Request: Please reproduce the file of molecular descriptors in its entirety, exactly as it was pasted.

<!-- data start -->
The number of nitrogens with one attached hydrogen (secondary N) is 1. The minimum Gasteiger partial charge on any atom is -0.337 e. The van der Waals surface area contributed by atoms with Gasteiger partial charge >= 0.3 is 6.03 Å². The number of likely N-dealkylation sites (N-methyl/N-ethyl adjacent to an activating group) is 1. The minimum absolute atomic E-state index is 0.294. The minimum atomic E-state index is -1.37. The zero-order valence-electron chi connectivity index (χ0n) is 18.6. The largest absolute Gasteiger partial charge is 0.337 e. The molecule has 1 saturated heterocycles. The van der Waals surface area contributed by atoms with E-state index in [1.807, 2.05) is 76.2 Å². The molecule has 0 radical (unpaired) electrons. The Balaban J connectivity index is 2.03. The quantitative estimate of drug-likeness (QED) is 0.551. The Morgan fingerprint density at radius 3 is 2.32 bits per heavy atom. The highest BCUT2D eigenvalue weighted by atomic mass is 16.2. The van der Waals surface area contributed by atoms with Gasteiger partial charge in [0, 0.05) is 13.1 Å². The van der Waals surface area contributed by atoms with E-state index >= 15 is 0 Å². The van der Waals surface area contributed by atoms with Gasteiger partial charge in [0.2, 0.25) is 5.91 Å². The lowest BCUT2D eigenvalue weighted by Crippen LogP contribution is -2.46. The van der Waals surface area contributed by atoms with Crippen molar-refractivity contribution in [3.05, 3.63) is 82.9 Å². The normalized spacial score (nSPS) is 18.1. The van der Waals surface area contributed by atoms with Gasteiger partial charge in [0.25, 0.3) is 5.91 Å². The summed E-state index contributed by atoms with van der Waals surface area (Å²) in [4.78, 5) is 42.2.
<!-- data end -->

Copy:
The number of nitrogens with one attached hydrogen (secondary N) is 1. The minimum Gasteiger partial charge on any atom is -0.337 e. The van der Waals surface area contributed by atoms with Gasteiger partial charge >= 0.3 is 6.03 Å². The number of likely N-dealkylation sites (N-methyl/N-ethyl adjacent to an activating group) is 1. The minimum absolute atomic E-state index is 0.294. The minimum atomic E-state index is -1.37. The zero-order valence-electron chi connectivity index (χ0n) is 18.6. The largest absolute Gasteiger partial charge is 0.337 e. The molecule has 1 saturated heterocycles. The van der Waals surface area contributed by atoms with E-state index in [1.807, 2.05) is 76.2 Å². The molecule has 0 radical (unpaired) electrons. The Balaban J connectivity index is 2.03. The quantitative estimate of drug-likeness (QED) is 0.551. The Morgan fingerprint density at radius 3 is 2.32 bits per heavy atom. The highest BCUT2D eigenvalue weighted by atomic mass is 16.2. The van der Waals surface area contributed by atoms with Gasteiger partial charge in [0, 0.05) is 13.1 Å². The van der Waals surface area contributed by atoms with E-state index >= 15 is 0 Å². The van der Waals surface area contributed by atoms with Gasteiger partial charge in [0.2, 0.25) is 5.91 Å². The lowest BCUT2D eigenvalue weighted by Crippen LogP contribution is -2.46. The van der Waals surface area contributed by atoms with Crippen molar-refractivity contribution in [3.05, 3.63) is 82.9 Å². The normalized spacial score (nSPS) is 18.1. The van der Waals surface area contributed by atoms with Gasteiger partial charge in [0.25, 0.3) is 5.91 Å². The summed E-state index contributed by atoms with van der Waals surface area (Å²) in [4.78, 5) is 42.2.